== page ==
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Gwinnett County Public Schools

Comparison and Contrast

Frequent Use Strategy

The Comparison and Contrast strategy engages students in delineating, differentiating, and distinguishing information. The four connected strategies for Comparison and Contrast are comparing, classifying, creating analogies, and creating metaphors.

When using Comparison and Contrast, the teacher models how to analyze, qualify, and organize subtle and significant similarities or differences. Students identify similarities or differences between two or more items to understand how they are alike, equal, or analogous to each other.

Comparison and Contrast is not effective for comparing unlike, irrelevant, and dissimilar ideas or concepts. It is especially effective when the learning requires analysis to examine subtle similarities and differences between relevant ideas or concepts and results in a deeper understanding.


Look Fors

The Teacher will…

  • model comparative thinking with students demonstrating how to make clear connections by identifying similarities & differences that lead to deeper understanding of the AKS.
  • engage students in activities that require comparison, classification, contrasting, creating, analogies, and/or creating metaphors.

The Students will…

  • compare, contrast, & classify information.
  • identify similarities & differences.
  • create analogies & metaphors to develop comparative thinking.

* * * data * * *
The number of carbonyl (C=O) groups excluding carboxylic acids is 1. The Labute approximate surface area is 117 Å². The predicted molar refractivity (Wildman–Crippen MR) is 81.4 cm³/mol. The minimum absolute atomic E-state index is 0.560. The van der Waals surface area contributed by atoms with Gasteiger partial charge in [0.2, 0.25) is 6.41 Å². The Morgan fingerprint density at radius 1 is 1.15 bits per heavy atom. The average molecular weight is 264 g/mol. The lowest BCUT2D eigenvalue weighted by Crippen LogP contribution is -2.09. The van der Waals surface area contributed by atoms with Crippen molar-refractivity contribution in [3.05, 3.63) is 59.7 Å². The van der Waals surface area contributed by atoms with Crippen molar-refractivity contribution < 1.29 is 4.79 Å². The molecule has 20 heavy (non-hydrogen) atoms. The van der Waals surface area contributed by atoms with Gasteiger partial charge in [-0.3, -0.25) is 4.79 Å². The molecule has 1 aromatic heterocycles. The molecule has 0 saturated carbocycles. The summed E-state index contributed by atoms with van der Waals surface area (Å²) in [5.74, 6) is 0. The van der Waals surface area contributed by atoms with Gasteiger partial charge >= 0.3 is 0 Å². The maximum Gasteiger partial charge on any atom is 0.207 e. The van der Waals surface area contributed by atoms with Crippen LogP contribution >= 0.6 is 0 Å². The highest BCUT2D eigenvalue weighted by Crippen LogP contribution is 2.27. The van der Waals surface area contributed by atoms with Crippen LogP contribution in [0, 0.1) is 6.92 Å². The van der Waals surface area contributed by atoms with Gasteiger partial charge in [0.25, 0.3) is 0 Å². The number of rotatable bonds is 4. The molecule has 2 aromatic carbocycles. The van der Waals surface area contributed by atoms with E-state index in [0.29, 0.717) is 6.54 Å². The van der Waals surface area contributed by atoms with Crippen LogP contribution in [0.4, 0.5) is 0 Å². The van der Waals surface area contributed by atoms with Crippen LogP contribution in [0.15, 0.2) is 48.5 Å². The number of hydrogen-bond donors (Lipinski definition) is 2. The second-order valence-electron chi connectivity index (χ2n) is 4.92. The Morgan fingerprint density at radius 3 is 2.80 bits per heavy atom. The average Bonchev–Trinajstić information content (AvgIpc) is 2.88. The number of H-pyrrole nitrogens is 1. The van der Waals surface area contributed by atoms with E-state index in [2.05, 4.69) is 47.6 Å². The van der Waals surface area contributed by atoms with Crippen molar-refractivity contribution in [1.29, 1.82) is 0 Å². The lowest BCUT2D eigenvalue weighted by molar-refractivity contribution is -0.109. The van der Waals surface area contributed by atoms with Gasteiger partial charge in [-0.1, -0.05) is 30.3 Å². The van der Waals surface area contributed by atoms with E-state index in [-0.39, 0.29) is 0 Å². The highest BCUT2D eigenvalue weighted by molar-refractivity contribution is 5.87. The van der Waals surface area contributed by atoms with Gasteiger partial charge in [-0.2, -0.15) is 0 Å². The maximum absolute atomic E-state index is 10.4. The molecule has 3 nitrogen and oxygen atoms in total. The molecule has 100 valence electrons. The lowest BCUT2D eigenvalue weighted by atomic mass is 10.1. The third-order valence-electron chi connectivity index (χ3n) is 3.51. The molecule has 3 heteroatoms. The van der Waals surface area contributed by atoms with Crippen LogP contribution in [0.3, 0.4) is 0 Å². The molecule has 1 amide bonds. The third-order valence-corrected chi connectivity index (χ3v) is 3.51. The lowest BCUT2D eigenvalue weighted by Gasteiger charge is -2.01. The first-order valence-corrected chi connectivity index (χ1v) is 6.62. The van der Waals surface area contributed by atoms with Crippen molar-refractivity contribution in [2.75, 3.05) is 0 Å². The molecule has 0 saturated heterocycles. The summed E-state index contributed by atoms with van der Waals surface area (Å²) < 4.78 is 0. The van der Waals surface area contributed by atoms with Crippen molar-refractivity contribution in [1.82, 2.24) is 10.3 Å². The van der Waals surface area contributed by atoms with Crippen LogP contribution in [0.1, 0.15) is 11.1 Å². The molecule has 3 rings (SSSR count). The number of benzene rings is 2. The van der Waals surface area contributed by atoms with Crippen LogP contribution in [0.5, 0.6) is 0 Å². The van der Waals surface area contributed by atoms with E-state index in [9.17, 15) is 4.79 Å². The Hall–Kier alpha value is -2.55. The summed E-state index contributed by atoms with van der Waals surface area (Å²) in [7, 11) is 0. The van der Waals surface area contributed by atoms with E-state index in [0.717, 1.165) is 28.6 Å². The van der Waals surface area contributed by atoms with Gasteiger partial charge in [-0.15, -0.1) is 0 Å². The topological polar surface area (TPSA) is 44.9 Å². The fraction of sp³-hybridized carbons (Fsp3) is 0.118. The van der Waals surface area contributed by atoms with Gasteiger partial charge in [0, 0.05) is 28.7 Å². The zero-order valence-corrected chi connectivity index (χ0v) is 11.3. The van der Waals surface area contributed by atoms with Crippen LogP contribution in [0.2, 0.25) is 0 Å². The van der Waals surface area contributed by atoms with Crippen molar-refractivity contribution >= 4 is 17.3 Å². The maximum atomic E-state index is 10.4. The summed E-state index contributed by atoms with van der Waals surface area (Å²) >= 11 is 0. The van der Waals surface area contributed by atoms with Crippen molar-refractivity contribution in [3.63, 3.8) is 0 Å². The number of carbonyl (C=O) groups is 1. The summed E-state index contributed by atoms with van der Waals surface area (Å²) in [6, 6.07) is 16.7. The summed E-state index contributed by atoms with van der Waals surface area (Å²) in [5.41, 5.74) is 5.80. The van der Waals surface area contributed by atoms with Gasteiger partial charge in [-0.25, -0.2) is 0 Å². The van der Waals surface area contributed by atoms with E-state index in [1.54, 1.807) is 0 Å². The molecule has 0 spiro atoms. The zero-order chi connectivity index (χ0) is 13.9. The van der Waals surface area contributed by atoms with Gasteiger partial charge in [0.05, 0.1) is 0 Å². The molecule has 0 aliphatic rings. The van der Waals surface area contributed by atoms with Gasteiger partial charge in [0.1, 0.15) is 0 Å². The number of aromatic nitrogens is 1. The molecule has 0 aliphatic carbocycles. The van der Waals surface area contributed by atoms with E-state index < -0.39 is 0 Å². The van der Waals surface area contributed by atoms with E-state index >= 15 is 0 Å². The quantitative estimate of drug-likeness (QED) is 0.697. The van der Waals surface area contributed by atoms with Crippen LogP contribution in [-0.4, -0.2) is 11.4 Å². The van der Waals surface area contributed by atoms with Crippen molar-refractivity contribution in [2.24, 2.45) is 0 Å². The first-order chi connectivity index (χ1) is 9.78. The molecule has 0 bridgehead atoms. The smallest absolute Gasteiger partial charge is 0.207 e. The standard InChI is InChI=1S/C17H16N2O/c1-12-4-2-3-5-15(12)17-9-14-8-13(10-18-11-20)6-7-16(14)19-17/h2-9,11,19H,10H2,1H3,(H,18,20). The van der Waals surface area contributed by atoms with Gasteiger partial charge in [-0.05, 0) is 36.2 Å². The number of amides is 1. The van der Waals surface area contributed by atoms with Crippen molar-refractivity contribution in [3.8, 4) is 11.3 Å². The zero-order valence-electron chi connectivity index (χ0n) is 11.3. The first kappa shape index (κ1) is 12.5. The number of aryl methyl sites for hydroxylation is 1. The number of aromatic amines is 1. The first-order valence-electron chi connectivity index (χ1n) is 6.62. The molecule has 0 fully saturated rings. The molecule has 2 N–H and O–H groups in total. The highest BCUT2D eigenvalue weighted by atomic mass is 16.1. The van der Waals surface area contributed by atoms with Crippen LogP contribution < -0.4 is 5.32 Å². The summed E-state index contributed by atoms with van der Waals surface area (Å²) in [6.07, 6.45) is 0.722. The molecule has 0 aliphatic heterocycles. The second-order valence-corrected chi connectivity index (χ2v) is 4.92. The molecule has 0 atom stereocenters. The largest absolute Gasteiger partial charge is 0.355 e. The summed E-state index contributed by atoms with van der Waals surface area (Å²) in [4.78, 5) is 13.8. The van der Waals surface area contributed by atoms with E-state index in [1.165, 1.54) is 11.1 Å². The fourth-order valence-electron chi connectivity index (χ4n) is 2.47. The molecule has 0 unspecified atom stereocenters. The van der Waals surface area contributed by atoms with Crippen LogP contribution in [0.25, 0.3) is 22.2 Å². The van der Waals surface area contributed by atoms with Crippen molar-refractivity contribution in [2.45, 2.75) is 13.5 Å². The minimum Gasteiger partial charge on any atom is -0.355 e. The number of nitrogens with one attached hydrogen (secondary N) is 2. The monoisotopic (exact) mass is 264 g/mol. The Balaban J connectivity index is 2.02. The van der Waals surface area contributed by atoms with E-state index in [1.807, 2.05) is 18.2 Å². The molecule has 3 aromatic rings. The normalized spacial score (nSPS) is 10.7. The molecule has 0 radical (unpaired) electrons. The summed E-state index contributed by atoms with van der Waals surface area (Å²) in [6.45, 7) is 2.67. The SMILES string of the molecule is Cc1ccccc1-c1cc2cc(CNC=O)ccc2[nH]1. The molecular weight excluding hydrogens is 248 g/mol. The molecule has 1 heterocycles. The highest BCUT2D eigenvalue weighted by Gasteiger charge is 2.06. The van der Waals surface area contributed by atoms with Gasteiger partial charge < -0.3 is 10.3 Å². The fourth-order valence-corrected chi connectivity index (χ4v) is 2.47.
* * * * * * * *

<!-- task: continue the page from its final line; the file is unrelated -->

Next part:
• apply academic vocabulary & student reasoning as a part of the comparative thinking process.


Model Lessons

Shapes: Agreement Circles

Students will analyze and compare 2D and 3D shapes using informal language to describe similarities and differences.

Qualitative Graphs: Heart Rate Monitoring

Students will describe the relationship between two quantities and sketch a graph that shows features of a function that has been described verbally.

Measurement: Concept Cartoons

Students will view concept cartoons and decide which character in the cartoon they most agree with.

Physical and Chemical Changes

Students will annotate an article, identifying what they think are chemical and physical changes; collaboratively discuss visuals related to chemical and physical changes to determine which does not belong and why then transfer their clarified thinking to a written response.

All QPTS Tools

For any questions with this guide or its content, please call Instructional Support at (678) 301-6804.